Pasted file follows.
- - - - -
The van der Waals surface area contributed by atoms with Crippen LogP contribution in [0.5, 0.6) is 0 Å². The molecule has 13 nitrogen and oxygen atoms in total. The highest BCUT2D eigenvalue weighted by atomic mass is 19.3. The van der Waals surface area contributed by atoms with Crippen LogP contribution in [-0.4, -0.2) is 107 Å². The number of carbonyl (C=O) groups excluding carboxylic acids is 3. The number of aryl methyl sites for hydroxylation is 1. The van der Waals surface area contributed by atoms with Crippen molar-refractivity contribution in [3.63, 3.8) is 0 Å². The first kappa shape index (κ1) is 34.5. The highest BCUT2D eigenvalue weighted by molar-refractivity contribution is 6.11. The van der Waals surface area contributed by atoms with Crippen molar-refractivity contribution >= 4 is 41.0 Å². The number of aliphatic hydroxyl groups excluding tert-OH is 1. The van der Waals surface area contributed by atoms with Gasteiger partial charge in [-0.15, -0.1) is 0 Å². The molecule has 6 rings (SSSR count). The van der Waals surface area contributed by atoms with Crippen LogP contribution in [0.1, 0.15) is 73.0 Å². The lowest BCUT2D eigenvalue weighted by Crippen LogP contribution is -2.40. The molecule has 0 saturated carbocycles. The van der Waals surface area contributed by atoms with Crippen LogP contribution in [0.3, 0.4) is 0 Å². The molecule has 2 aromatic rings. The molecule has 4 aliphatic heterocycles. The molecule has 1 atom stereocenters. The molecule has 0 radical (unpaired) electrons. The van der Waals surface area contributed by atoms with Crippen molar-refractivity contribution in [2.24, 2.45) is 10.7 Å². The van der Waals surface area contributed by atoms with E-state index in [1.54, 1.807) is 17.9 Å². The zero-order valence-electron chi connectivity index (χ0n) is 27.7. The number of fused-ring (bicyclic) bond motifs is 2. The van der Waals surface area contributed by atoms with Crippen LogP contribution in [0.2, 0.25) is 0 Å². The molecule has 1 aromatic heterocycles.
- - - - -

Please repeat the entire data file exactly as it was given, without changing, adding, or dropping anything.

The van der Waals surface area contributed by atoms with Crippen LogP contribution in [0.5, 0.6) is 0 Å². The molecule has 13 nitrogen and oxygen atoms in total. The highest BCUT2D eigenvalue weighted by atomic mass is 19.3. The van der Waals surface area contributed by atoms with Crippen LogP contribution in [-0.4, -0.2) is 107 Å². The number of carbonyl (C=O) groups excluding carboxylic acids is 3. The number of aryl methyl sites for hydroxylation is 1. The van der Waals surface area contributed by atoms with Crippen molar-refractivity contribution in [3.63, 3.8) is 0 Å². The first kappa shape index (κ1) is 34.5. The highest BCUT2D eigenvalue weighted by molar-refractivity contribution is 6.11. The van der Waals surface area contributed by atoms with Crippen molar-refractivity contribution >= 4 is 41.0 Å². The number of aliphatic hydroxyl groups excluding tert-OH is 1. The van der Waals surface area contributed by atoms with Gasteiger partial charge in [-0.15, -0.1) is 0 Å². The molecule has 6 rings (SSSR count). The van der Waals surface area contributed by atoms with Crippen LogP contribution in [0.1, 0.15) is 73.0 Å². The lowest BCUT2D eigenvalue weighted by Crippen LogP contribution is -2.40. The molecule has 0 saturated carbocycles. The van der Waals surface area contributed by atoms with Crippen LogP contribution in [0.3, 0.4) is 0 Å². The molecule has 2 aromatic rings. The molecule has 4 aliphatic heterocycles. The molecule has 1 atom stereocenters. The molecule has 0 radical (unpaired) electrons. The van der Waals surface area contributed by atoms with Crippen molar-refractivity contribution in [2.24, 2.45) is 10.7 Å². The van der Waals surface area contributed by atoms with E-state index in [1.54, 1.807) is 17.9 Å². The zero-order valence-electron chi connectivity index (χ0n) is 27.7. The number of fused-ring (bicyclic) bond motifs is 2. The van der Waals surface area contributed by atoms with Crippen LogP contribution in [0.2, 0.25) is 0 Å². The molecule has 1 aromatic heterocycles.